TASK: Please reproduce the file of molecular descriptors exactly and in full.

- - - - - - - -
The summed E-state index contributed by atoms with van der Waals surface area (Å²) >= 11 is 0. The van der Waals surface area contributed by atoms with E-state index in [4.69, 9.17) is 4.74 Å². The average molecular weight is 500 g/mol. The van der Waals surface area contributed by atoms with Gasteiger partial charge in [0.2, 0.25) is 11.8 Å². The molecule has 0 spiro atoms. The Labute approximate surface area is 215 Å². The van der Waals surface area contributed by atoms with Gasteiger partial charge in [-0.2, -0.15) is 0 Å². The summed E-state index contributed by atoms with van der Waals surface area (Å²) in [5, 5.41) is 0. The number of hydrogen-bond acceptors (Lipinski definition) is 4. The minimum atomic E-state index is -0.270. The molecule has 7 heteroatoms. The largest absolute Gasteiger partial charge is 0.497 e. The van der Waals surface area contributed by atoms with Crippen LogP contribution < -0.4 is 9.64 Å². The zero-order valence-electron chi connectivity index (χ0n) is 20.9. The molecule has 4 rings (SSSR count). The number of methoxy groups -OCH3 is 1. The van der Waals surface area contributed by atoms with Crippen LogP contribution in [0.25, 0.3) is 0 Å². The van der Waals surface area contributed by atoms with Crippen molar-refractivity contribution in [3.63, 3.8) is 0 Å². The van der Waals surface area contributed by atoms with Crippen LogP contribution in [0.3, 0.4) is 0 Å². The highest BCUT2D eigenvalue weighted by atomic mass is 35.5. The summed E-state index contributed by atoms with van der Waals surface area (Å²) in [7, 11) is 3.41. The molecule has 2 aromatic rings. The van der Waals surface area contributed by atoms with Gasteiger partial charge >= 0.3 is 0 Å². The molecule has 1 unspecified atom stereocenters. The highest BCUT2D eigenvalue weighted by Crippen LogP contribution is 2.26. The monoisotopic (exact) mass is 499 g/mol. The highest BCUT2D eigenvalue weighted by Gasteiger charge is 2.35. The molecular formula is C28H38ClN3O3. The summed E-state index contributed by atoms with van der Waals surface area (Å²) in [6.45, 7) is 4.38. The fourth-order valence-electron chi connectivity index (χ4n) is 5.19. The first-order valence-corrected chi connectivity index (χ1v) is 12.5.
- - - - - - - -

The summed E-state index contributed by atoms with van der Waals surface area (Å²) >= 11 is 0. The van der Waals surface area contributed by atoms with E-state index in [4.69, 9.17) is 4.74 Å². The average molecular weight is 500 g/mol. The van der Waals surface area contributed by atoms with Gasteiger partial charge in [0.2, 0.25) is 11.8 Å². The molecule has 0 spiro atoms. The Labute approximate surface area is 215 Å². The van der Waals surface area contributed by atoms with Gasteiger partial charge in [-0.2, -0.15) is 0 Å². The summed E-state index contributed by atoms with van der Waals surface area (Å²) in [5, 5.41) is 0. The number of hydrogen-bond acceptors (Lipinski definition) is 4. The minimum atomic E-state index is -0.270. The molecule has 7 heteroatoms. The largest absolute Gasteiger partial charge is 0.497 e. The van der Waals surface area contributed by atoms with Crippen LogP contribution < -0.4 is 9.64 Å². The zero-order valence-electron chi connectivity index (χ0n) is 20.9. The molecule has 4 rings (SSSR count). The number of methoxy groups -OCH3 is 1. The van der Waals surface area contributed by atoms with Crippen LogP contribution in [0.25, 0.3) is 0 Å². The van der Waals surface area contributed by atoms with Crippen molar-refractivity contribution in [3.63, 3.8) is 0 Å². The van der Waals surface area contributed by atoms with Crippen LogP contribution in [0.3, 0.4) is 0 Å². The highest BCUT2D eigenvalue weighted by atomic mass is 35.5. The summed E-state index contributed by atoms with van der Waals surface area (Å²) in [7, 11) is 3.41. The molecule has 2 aromatic rings. The van der Waals surface area contributed by atoms with Gasteiger partial charge >= 0.3 is 0 Å². The molecule has 1 unspecified atom stereocenters. The highest BCUT2D eigenvalue weighted by Crippen LogP contribution is 2.26. The monoisotopic (exact) mass is 499 g/mol. The highest BCUT2D eigenvalue weighted by Gasteiger charge is 2.35. The molecular formula is C28H38ClN3O3. The summed E-state index contributed by atoms with van der Waals surface area (Å²) in [6.45, 7) is 4.38. The fourth-order valence-electron chi connectivity index (χ4n) is 5.19. The first-order valence-corrected chi connectivity index (χ1v) is 12.5.